Resident Physician Experiences With and Responses to Biased Patients.
IMPORTANCE: Biased patient behavior negatively impacts resident well-being. Data on the prevalence and frequency of these encounters are lacking and are needed to guide the creation of institutional trainings and policies to support trainees. OBJECTIVE: To evaluate the frequency of resident experiences with and responses to a range of biased patient behaviors. DESIGN, SETTING, AND PARTICIPANTS: A retrospective survey was sent via email to 331 second- and third-year internal medicine residents from 3 academic medical centers in California and North Carolina. First-year residents were excluded owing to their limited interactions with patients at the time of participant recruitment. Data were collected from August 21 to November 25, 2019. MAIN OUTCOMES AND MEASURES: Descriptive statistics were used to report the frequency of experience of various types of biased patient behavior, residents' responses, the factors impeding residents' responses, and residents' experiences and beliefs regarding training and policies. RESULTS: Overall, 232 of 331 residents (70%) participated; 116 (50%) were women; 116 of 247 (47%) were White (participants had the option of selecting >1 race/ethnicity); and 23 (10%) identified as lesbian, gay, bisexual, transgender, or queer. The frequency of resident-reported experience of types of biased patient behaviors varied. The most common behaviors-belittling comments and assumption of nonphysician status-were reported to be experienced 1 or more times per week by 14% of residents (32 of 231) and 17% of residents (38 of 230), respectively. Women, Black or Latinx, and Asian residents reported experiencing biased behavior more frequently. Forty-five percent of Black or Latinx residents (17 of 38) encountered instances of explicit epithets or rejection of care. All 70 Asian residents reported experiencing inquiries into their ethnic origins. Most women residents (110 of 115 [96%]) experienced role questioning behaviors, and 87% (100 of 115) experienced sexual harassment. The need to prioritize clinical care and a sense of futility in responding were the most common factors (cited by 34% of residents [76 of 227] and 25% of residents [56 of 227], respectively) significantly impeding responses to biased behaviors. Eighty-five percent of residents (191 of 226) never reported incidents to their institution. Eighty-nine percent of residents (206 of 232) identified training and policies as necessary or very necessary. CONCLUSIONS AND RELEVANCE: This survey study suggests that biased patient behavior is experienced frequently by internal medicine residents. Non-White and women residents reported experiencing a disproportionate burden of these incidents. Residents' responses rarely included institutional involvement. Residency programs and health care systems should prioritize training and policies to address biased patient behavior and support affected residents.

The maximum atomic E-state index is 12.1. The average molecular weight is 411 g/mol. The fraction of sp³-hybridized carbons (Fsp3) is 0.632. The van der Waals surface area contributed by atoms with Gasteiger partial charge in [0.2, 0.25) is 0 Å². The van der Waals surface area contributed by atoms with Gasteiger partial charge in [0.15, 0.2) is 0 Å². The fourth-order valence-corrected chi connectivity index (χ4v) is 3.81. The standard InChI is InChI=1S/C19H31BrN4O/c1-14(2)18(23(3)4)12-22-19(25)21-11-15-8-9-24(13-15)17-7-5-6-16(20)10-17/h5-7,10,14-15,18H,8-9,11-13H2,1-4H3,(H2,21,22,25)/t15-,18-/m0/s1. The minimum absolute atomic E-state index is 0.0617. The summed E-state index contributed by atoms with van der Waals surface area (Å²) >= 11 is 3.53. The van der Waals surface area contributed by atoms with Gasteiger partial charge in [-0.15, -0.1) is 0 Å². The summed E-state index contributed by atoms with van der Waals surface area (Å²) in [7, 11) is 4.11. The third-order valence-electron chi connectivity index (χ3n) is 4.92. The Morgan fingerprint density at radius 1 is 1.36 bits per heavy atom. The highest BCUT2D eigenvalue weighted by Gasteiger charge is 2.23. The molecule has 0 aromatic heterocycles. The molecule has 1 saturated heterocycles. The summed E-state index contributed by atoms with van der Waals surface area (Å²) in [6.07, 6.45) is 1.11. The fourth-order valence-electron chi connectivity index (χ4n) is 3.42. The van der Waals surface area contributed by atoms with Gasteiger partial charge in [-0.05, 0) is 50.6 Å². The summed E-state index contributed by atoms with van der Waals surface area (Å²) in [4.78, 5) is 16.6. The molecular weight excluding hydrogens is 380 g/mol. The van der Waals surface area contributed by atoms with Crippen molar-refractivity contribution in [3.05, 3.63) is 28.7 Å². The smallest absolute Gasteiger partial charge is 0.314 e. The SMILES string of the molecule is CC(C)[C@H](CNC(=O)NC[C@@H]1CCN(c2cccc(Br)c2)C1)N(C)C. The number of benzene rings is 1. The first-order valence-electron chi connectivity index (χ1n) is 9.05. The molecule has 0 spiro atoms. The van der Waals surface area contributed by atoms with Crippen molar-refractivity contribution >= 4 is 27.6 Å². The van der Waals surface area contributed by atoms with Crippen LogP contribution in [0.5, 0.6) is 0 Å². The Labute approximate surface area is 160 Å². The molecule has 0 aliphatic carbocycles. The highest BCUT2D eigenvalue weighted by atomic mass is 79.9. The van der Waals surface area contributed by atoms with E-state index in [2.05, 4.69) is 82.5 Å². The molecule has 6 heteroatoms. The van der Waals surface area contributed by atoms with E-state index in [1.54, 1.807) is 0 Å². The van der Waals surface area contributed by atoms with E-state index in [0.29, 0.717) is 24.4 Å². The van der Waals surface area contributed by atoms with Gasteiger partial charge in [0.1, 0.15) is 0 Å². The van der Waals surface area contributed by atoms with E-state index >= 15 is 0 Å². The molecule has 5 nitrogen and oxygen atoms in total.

de Bourmont, SS; Burra, A; Nouri, SS; El-Farra, N; Mohottige, D; Sloan, C; Schaeffer, S; Friedman, J; Fernandez, A
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